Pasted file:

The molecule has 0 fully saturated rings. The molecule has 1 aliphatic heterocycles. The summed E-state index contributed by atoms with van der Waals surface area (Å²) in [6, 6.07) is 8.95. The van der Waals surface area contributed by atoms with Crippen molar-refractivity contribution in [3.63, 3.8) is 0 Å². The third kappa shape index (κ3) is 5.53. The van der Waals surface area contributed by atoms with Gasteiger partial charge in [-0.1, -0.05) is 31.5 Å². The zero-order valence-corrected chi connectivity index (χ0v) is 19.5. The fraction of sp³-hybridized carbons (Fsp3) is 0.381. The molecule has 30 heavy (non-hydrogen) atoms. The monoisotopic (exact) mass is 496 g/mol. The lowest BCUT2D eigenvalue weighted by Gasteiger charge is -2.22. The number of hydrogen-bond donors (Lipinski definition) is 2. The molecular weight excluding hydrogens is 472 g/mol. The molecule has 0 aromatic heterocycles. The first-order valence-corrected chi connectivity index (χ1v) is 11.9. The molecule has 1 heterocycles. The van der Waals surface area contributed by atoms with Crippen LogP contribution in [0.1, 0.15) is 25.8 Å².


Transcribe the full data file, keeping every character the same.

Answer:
The molecule has 0 fully saturated rings. The molecule has 1 aliphatic heterocycles. The summed E-state index contributed by atoms with van der Waals surface area (Å²) in [6, 6.07) is 8.95. The van der Waals surface area contributed by atoms with Crippen molar-refractivity contribution in [3.63, 3.8) is 0 Å². The third kappa shape index (κ3) is 5.53. The van der Waals surface area contributed by atoms with Gasteiger partial charge in [-0.1, -0.05) is 31.5 Å². The zero-order valence-corrected chi connectivity index (χ0v) is 19.5. The fraction of sp³-hybridized carbons (Fsp3) is 0.381. The molecule has 30 heavy (non-hydrogen) atoms. The monoisotopic (exact) mass is 496 g/mol. The lowest BCUT2D eigenvalue weighted by Gasteiger charge is -2.22. The number of hydrogen-bond donors (Lipinski definition) is 2. The molecular weight excluding hydrogens is 472 g/mol. The molecule has 0 aromatic heterocycles. The first-order valence-corrected chi connectivity index (χ1v) is 11.9. The molecule has 1 heterocycles. The van der Waals surface area contributed by atoms with Crippen LogP contribution in [0.1, 0.15) is 25.8 Å².